Norman Ferguson (Animator of the hag)

A wickedly good animator

Norman Ferguson, known affectionately as “Fergy,” was a pioneering animator renowned for his groundbreaking work at Disney Studios. After studying advertising at the Pratt Institute, Ferguson began his career as a cameraman at Paul Terry’s animation studios in 1920, swiftly rising to become one of the studio’s key animators. He joined Disney in 1929, contributing to iconic shorts like the Silly Symphonies and Mickey Mouse series.

Ferguson’s talent lay in his ability to infuse characters with realism and psychology, compensating for his drawing skills with impeccable timing and observation. His animation of Pluto’s attempts to get rid of a piece of flypaper in Playful Pluto (1934) set a standard emulated by animators for years to come. Notably, his work on Snow White and the Seven Dwarfs defined the character of the witch, drawing inspiration from actor Lionel Barrymore.

His influence extended beyond character animation. Ferguson pioneered techniques such as overlapping action, enhancing fluidity in movement, and advocated for the use of rough drafts over finalized drawings, shaping a new generation of animators.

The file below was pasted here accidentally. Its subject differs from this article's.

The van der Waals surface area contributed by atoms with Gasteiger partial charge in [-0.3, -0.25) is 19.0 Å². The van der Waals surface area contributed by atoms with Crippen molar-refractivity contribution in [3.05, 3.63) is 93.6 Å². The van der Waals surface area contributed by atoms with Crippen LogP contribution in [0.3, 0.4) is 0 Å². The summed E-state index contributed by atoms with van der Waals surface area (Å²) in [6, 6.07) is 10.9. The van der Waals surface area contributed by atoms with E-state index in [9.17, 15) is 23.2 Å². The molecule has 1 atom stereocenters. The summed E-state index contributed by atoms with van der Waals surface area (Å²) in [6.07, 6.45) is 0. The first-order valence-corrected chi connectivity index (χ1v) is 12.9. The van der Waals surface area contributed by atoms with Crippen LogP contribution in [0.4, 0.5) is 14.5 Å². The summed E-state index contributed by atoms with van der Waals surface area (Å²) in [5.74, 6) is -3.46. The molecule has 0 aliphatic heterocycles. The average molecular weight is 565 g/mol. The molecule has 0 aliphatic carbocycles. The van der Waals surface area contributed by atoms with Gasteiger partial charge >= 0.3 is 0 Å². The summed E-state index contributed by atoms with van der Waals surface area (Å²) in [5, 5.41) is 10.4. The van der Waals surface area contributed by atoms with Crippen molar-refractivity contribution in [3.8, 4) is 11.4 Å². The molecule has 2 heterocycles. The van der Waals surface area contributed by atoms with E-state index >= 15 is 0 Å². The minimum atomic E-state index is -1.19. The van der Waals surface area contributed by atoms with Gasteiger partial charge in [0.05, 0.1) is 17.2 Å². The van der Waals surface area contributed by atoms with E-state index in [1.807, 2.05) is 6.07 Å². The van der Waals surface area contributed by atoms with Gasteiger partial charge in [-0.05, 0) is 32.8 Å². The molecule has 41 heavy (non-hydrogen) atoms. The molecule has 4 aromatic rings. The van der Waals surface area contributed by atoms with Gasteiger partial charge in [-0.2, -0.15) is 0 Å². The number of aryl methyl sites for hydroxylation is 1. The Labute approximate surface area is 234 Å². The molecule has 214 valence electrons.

Transitioning to supervision roles, Ferguson directed memorable sequences in films like Fantasia and Dumbo, and supervised production on classics like Cinderella, Alice in Wonderland, and Peter Pan. Peter Pan marked his final contribution to Disney before retiring in 1953, feeling outpaced by animation advancements.

Norman Ferguson’s legacy endures as a visionary animator and mentor, influencing generations of artists. He passed away in November 1957, leaving behind a rich cinematic heritage celebrated in documentaries like Pluto’s Pal Fergy.

Undoubtedly, the most prolific and the one we looked up to the most was Norm Ferguson. He had this great talent for timing and staging, and yet, when we looked on his drawings, we couldn’t understand how this ever got on the screen; he’d do a Pluto with just a few lines, very crude, but because he worked so fast…

Ward Kimball

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